Unlike many other venomous snakes, the red-belly black snake will usually cause a visible puncture wound, which will likely become swollen, red, painful and may be leaking serum. Discoloured red or brown urine is a sign of envenomation. Other common symptoms to watch for are vomiting, diarrhoea, lethargy, increased thirst, and weakness.
How long after a snake bite will a dog die?
How long will a dog live after a snake bite? That will all depend on the type of snake that bit the dog and how quickly you can get veterinary assistance. It’s important to get to the vet immediately if you think your dog has been bitten by a snake. If left untreated, your dog can decline rapidly.
While the signs of envenomation (when venom is injected) might not be visible at first, depending on the type of snake bite and the amount of venom injected, your dog could die within 30 minutes to two hours.
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Pet first aid
If you call your vet immediately, they’ll be able to prepare for your arrival and have anti-venom ready to treat snake bites. As time is critical, these are some things you can do to help your dog’s chances of survival while you are travelling to the vet surgery:
- Don’t wash the bite wounds or apply a tourniquet.
- If the dog has been bitten by a snake on a limb, apply a pressure immobilisation bandage. Be careful not to bind the bite site too tightly or you’ll impede the blood flow.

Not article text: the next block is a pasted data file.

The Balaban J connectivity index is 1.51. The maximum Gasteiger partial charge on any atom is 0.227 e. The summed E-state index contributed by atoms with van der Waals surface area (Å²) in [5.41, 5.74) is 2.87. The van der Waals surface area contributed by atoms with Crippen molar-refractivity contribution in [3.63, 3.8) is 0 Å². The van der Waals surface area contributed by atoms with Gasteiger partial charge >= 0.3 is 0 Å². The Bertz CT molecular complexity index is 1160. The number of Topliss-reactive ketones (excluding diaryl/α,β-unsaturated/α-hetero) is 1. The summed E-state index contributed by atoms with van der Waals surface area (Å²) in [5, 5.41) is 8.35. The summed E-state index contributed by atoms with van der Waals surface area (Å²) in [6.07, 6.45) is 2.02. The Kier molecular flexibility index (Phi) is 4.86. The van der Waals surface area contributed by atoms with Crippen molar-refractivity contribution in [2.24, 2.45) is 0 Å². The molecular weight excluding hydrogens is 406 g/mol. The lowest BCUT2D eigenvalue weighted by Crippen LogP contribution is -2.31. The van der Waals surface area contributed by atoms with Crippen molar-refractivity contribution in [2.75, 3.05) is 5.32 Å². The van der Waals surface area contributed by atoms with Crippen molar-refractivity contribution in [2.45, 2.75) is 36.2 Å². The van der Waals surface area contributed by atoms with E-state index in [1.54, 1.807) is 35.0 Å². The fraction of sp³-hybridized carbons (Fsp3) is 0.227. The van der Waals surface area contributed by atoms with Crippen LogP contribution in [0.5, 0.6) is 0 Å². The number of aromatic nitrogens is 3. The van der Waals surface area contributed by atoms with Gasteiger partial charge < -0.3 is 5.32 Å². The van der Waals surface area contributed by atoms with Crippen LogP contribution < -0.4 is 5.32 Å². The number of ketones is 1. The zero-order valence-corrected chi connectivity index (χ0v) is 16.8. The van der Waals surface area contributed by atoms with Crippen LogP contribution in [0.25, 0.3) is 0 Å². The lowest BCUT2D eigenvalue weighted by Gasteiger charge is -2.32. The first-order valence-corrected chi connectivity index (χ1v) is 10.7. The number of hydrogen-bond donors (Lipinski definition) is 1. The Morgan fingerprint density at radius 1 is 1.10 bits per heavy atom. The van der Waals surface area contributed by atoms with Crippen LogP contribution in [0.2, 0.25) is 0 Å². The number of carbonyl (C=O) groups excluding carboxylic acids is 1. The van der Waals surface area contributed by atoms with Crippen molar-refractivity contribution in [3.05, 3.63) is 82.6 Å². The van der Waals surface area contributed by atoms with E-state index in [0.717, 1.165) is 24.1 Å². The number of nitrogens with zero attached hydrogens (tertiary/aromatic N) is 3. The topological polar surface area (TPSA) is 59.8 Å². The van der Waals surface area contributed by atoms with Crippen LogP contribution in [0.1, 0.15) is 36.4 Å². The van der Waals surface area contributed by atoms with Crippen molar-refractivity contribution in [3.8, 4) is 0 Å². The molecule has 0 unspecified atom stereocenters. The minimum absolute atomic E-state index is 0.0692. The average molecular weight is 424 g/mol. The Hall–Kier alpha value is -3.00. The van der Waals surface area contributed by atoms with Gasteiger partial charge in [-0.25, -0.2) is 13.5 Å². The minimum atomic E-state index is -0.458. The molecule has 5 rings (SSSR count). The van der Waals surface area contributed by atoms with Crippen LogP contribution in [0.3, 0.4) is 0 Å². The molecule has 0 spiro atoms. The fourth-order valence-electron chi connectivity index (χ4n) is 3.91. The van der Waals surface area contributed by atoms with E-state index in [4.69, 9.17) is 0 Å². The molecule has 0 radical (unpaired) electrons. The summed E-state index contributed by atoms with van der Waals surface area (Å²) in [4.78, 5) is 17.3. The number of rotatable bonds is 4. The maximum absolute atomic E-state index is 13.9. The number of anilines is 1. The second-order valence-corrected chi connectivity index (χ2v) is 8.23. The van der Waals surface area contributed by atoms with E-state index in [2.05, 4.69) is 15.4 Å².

- If the dog has been bitten by the snake on its body or head, apply pressure with your hand. Be careful to not impede the flow of blood or oxygen with too much pressure.
- Don’t let your dog walk. You must carry your pet to slow the flow of the snake venom.
- If the dog stops breathing on the way to the vet, try nose-to-mouth resuscitation.
It’s a good idea to have a dog first aid kit prepared in case of emergencies, and ensure you include pressure bandages and a blanket to keep them warm and calm.
How much does snake bite anti-venom cost?
Snake bite anti-venom can be very expensive. It usually ranges in price from between 4300 to $1,000 per vial but can cost as much as $2,000. The overall price will also depend on how many vials are needed to treat your pet.
While it’s the only cure for a snake bite, its success depends on how long it’s been since your dog was bitten by the snake. Before administering the snake bite anti-venom, the vet will examine your dog and advise you on the chances of your dog’s survival. After treatment, your dog will hopefully recover within 48 hours.
To find a quality veterinary clinic in your area, a Yellow Pages listed local vet can help.